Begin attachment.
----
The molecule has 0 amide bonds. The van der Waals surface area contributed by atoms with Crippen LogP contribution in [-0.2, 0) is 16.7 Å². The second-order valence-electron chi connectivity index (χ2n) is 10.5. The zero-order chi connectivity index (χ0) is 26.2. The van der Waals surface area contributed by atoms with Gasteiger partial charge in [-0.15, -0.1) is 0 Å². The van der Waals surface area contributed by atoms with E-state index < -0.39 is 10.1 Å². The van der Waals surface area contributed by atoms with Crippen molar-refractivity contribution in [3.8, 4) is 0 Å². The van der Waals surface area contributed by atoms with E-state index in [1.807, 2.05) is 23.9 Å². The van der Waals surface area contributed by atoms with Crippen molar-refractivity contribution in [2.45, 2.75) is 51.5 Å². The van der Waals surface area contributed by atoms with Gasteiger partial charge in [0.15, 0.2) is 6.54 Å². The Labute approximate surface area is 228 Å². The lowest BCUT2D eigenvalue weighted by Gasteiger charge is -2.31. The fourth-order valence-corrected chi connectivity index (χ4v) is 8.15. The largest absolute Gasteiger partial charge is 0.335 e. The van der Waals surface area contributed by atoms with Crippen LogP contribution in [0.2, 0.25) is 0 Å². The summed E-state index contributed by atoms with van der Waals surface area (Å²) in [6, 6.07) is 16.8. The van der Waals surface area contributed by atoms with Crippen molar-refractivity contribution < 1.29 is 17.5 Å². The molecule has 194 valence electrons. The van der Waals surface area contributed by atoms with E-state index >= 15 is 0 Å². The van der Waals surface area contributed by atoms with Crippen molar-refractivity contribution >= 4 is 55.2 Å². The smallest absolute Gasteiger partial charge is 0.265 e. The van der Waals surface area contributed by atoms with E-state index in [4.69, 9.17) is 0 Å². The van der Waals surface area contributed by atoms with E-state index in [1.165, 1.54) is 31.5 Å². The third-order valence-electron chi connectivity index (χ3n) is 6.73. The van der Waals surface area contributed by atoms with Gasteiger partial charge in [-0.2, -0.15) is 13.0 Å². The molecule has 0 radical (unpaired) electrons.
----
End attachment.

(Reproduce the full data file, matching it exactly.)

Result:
The molecule has 0 amide bonds. The van der Waals surface area contributed by atoms with Crippen LogP contribution in [-0.2, 0) is 16.7 Å². The second-order valence-electron chi connectivity index (χ2n) is 10.5. The zero-order chi connectivity index (χ0) is 26.2. The van der Waals surface area contributed by atoms with Gasteiger partial charge in [-0.15, -0.1) is 0 Å². The van der Waals surface area contributed by atoms with E-state index < -0.39 is 10.1 Å². The van der Waals surface area contributed by atoms with Crippen molar-refractivity contribution in [3.8, 4) is 0 Å². The van der Waals surface area contributed by atoms with E-state index in [1.807, 2.05) is 23.9 Å². The van der Waals surface area contributed by atoms with Crippen molar-refractivity contribution in [2.45, 2.75) is 51.5 Å². The van der Waals surface area contributed by atoms with Gasteiger partial charge in [0.15, 0.2) is 6.54 Å². The Labute approximate surface area is 228 Å². The lowest BCUT2D eigenvalue weighted by Gasteiger charge is -2.31. The fourth-order valence-corrected chi connectivity index (χ4v) is 8.15. The largest absolute Gasteiger partial charge is 0.335 e. The van der Waals surface area contributed by atoms with Crippen LogP contribution in [0.2, 0.25) is 0 Å². The summed E-state index contributed by atoms with van der Waals surface area (Å²) in [6, 6.07) is 16.8. The van der Waals surface area contributed by atoms with Crippen molar-refractivity contribution < 1.29 is 17.5 Å². The molecule has 194 valence electrons. The van der Waals surface area contributed by atoms with E-state index >= 15 is 0 Å². The van der Waals surface area contributed by atoms with Crippen molar-refractivity contribution >= 4 is 55.2 Å². The smallest absolute Gasteiger partial charge is 0.265 e. The van der Waals surface area contributed by atoms with E-state index in [4.69, 9.17) is 0 Å². The van der Waals surface area contributed by atoms with E-state index in [1.165, 1.54) is 31.5 Å². The third-order valence-electron chi connectivity index (χ3n) is 6.73. The van der Waals surface area contributed by atoms with Gasteiger partial charge in [-0.2, -0.15) is 13.0 Å². The molecule has 0 radical (unpaired) electrons.